Date: 22 Aug 2017

Traders who follow the fortunes of the Australian dollar versus its US counterpart (AUDUSD) can take their pick. The Netherlands’ ING bank is somewhat bearish on the Aussie this week arguing that while rising base metal prices in recent weeks have given the AUD a fillip, the Dutch firm’s commodities team now think base metal “prices have deviated way beyond fundamentals, even after acknowledging that these markets are in a deficit environment. ” ING is looking for a pullback in base metal prices in the near-term “retaining a bearish view on iron ore prices” and that this poses “some downside risks to AUD.” On the week ING’s expected range (0.7840-0.7990) is slightly skewed to the left but it’s one month forecast is for the AUDUSD to be down at 0.7600. But there’s two sides to every story. AUDUSD is comprised of both AUD and USD. Australia’s NAB, although it has been steadfastly bearish on AUDUSD through 2017, has concluded however that the “USD is not playing ball” and that there are now “limited prospects for an early reversal of the now 9.5% fall in the US dollar since the start of the year.” For their part NAB’s one month forecast, though still for a slightly weaker AUDUSD, is 0.7800 raised from 0.7300.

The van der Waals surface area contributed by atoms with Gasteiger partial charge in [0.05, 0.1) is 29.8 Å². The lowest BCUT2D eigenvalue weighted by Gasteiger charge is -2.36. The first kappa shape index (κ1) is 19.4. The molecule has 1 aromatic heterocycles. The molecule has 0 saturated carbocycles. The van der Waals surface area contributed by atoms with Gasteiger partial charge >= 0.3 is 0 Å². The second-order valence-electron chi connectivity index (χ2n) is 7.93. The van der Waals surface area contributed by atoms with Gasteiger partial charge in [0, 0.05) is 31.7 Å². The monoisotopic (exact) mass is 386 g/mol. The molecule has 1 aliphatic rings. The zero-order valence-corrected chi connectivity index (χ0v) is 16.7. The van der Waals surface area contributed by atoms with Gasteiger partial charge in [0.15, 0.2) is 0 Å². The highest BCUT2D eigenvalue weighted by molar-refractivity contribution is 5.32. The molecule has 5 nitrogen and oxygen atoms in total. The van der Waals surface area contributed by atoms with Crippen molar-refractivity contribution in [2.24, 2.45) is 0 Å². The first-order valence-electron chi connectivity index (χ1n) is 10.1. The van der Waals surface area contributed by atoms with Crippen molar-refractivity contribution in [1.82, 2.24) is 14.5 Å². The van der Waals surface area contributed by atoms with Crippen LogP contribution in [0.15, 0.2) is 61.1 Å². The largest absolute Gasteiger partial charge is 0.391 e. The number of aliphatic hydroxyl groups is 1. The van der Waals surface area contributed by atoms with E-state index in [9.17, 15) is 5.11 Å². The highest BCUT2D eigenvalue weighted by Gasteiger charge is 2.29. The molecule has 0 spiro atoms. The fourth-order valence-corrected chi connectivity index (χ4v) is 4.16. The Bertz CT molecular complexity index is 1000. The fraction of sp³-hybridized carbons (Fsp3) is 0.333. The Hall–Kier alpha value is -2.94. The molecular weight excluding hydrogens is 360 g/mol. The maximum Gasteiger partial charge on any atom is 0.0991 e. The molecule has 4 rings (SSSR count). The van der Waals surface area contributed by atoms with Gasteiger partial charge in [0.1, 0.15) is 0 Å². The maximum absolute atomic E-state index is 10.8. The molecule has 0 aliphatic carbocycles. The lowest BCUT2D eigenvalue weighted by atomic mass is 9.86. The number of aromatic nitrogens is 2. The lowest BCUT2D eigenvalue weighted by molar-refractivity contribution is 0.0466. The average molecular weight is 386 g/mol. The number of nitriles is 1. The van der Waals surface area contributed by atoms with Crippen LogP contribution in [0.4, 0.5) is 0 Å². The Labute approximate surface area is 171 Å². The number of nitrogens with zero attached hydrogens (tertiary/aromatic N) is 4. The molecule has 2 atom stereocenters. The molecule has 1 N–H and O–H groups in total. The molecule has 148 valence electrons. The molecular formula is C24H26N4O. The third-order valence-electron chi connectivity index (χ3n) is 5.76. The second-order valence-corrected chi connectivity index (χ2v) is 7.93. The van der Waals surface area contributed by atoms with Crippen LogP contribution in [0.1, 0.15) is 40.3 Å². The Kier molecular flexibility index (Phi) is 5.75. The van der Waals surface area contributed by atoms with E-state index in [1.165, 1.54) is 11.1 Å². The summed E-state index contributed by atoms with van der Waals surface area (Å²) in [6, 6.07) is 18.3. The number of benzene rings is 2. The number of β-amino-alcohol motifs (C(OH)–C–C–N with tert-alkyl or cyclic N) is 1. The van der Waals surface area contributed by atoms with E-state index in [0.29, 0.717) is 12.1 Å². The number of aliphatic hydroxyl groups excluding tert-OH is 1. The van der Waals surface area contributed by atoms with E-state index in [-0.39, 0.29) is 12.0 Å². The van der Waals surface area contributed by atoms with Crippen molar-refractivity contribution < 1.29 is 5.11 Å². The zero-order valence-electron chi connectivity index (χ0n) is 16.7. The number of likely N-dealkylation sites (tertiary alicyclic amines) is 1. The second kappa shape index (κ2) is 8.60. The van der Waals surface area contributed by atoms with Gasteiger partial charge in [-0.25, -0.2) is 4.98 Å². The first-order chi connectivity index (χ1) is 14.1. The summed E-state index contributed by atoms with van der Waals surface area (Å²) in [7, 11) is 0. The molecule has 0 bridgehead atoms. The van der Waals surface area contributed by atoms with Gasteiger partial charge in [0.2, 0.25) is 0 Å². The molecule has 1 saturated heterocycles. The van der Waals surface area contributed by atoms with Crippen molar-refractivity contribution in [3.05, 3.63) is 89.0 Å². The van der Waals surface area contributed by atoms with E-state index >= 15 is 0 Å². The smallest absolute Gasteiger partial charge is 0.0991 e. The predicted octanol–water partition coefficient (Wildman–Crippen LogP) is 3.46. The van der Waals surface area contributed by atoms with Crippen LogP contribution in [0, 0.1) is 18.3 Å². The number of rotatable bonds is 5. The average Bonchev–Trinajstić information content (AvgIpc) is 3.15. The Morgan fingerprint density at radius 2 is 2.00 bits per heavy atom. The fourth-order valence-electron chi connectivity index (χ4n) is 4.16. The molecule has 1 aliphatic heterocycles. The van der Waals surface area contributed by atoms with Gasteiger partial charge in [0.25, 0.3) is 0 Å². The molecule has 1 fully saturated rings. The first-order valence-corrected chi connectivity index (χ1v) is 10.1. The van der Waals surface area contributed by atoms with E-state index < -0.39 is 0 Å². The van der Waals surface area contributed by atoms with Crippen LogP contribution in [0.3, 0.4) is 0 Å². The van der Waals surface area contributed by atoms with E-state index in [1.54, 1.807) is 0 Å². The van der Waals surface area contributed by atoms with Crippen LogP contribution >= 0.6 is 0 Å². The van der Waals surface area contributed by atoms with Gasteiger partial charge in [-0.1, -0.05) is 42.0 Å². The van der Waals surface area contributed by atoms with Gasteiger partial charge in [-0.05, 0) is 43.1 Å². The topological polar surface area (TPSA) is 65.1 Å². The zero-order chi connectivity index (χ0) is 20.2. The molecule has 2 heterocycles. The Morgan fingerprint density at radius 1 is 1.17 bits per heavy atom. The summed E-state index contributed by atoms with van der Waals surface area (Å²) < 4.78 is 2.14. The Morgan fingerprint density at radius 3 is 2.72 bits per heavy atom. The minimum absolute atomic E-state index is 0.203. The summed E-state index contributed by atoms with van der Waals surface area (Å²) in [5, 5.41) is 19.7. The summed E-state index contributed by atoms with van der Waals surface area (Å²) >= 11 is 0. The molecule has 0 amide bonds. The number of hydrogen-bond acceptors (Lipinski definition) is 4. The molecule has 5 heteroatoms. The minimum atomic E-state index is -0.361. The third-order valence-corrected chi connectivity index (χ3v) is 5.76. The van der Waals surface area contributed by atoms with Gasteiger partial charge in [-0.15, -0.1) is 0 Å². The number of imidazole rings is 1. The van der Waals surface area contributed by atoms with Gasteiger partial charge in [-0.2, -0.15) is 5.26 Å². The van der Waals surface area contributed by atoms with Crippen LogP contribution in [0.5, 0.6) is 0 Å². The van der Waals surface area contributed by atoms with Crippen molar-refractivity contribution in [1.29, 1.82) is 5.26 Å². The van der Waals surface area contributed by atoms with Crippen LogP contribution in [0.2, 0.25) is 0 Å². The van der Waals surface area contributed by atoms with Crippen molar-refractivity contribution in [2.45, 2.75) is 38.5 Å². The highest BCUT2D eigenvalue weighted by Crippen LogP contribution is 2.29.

Traders might legitimately point out that both banks still see the AUDUSD lower in a month’s time. And that’s true, although every trader will have his own opinion. But the key difference lies in the emphasis. ING highlights AUD-specific factors (via a consideration of metals prices) while NAB leads with the USD side of the equation. The difference is critical. Traders who are broadly bearish on the US dollar might take some convincing that short AUDUSD anyway makes sense. And given the carry costs of running short of AUD versus USD, USD bulls might think there are cheaper ways of expressing a positive view on the greenback. That therefore begs the question of whether there are enough AUD bears to push AUDUSD in the direction that both ING and NAB, both albeit to different degrees, think the pair should go. The jury’s out on that but analysing what might drive the pair may help in forming a view on it.

Written by Neal Kimberley, External Currency Analyst.